Corporate Banner
Satellite Banner
Metabolomics & Lipidomics
Scientific Community
Become a Member | Sign in
Home>News>This Article

Salk Institute Receives $3M Gift for Ageing Research

Published: Friday, May 23, 2014
Last Updated: Friday, May 23, 2014
Bookmark and Share
The gift from the Glenn Foundation for Medical Research will allow the Institute to continue conducting research to understand the biology of normal human aging and age-related diseases.

The gift will support the research of the Glenn Center for Aging Research at the Salk Institute, which was established in January 2009, with a $5 million gift from the Glenn Foundation. The center draws from eleven of Salk's leading laboratories specializing in genetic analysis, stem cell biology and metabolism research.

"The biology of aging underlies all the major human diseases," Glenn Foundation President Mark R. Collins says. "To understand the fundamental aging process and to intervene is to delay the onset of disease, to extend the healthful years of life and reduce costs to society."

Combined with the Salk Institute's uniquely collaborative culture, the support of the Glenn Foundation positions the center to rapidly advance aging research and shed light on ways to stave off a multitude of age-related diseases, such as cancer, cardiovascular disease, diabetes and Alzheimer's Disease.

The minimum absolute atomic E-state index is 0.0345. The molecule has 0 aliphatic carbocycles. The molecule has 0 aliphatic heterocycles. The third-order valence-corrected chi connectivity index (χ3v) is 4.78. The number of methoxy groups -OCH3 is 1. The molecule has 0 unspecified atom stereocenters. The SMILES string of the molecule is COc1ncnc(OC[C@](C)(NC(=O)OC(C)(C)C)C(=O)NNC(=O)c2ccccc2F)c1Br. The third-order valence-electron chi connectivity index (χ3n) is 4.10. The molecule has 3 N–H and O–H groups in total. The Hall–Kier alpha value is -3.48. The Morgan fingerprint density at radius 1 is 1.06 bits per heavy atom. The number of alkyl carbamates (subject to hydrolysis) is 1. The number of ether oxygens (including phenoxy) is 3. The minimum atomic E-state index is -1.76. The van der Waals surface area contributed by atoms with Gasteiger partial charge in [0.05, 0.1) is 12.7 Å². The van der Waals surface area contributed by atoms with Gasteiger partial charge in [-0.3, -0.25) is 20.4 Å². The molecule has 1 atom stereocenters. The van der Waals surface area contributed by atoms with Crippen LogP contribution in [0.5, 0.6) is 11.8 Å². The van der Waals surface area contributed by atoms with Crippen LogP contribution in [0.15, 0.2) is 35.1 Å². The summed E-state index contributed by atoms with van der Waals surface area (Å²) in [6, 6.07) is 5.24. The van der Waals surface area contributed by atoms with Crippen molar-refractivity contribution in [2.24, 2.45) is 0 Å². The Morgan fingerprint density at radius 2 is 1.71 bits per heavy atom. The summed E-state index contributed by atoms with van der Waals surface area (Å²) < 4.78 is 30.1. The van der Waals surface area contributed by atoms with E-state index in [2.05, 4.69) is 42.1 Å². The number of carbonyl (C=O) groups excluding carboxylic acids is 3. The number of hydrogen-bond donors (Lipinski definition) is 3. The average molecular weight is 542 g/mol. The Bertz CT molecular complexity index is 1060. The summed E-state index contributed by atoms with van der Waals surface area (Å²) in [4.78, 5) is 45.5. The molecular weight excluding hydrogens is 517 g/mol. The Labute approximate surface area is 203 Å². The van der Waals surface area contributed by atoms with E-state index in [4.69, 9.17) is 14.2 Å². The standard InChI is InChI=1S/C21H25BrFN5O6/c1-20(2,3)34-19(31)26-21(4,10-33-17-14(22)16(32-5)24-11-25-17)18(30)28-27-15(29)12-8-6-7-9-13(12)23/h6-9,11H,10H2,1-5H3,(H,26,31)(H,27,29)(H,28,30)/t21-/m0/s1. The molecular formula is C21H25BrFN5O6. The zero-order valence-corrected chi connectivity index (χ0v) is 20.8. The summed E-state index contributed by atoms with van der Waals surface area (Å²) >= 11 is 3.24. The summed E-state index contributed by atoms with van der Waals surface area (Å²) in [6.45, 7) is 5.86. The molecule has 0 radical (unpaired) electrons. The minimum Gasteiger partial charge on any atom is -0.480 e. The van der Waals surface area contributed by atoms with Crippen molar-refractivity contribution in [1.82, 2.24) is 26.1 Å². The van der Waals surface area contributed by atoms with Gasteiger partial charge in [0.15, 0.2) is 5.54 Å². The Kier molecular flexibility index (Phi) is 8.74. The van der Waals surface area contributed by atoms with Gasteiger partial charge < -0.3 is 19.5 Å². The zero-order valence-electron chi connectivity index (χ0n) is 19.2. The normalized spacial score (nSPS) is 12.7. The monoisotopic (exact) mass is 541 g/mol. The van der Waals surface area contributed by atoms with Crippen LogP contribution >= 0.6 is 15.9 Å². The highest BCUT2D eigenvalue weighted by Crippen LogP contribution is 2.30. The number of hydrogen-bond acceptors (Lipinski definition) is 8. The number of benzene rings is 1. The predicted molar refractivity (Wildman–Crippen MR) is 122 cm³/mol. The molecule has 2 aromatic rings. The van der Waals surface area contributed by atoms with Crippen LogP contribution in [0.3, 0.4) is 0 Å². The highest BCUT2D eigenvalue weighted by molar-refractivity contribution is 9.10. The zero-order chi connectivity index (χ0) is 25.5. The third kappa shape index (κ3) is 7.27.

The Salk center focuses on a three-level approach: whole systems biology, organ biology and cellular aging biology. Expertise in all three areas is required to understand aging, age-related disease and the difference between healthy and pathological aging.

The center is led by Salk professors Jan Karlseder and Martin Hetzer, both of Salk's Molecular and Cell Biology Laboratory. A focus of Karlseder's lab is to understand the functions of telomeres, which are the protein-DNA complexes at the ends of linear chromosomes and are crucial in DNA replication, tumor suppression and aging. "A better understanding of telomere shortening will lead to an ability to influence the aging process, and as a result to the restriction of cancer cell growth," says Karlseder, holder of Salk's Donald and Darlene Shiley Chair.

Hetzer's lab is using emerging technologies to study how different organs of the adult body are maintained. They are particularly interested in identifying the mechanisms underlying the decline of heart and brain function during aging and in understanding how the body's own repair strategies can be stimulated to enhance healthy aging.

For example, the Hetzer lab's recent findings of extremely long-lived cellular structures in the brain revealed new insights into how neurons can function over the entire lifespan of an organism without ever being replaced. These findings have direct implications for our understanding of Alzheimer's disease and other neurodegenerative disorders.

"We hypothesize that the failure to maintain proper levels and functional integrity of long-lived proteins in non-proliferative cells could be a major contributor to age-related changes in cell and tissue function," says Hetzer, holder of Salk's Jesse and Caryl Philips Foundation Chair. "If successful, our studies hold the promise of revealing new principles of protein homeostasis and age-related loss of cell function, both during 'normal' aging and in age-related disease."

The center will use the Glenn Foundation gift to further support research into the biology of normal aging with the objective of developing interventions to delay its onset and progression. The center was the third of eight institutions to join the Glenn Consortium for Research in Aging, which includes Harvard Medical School, MIT Department of Biology, Princeton University and Stanford School of Medicine.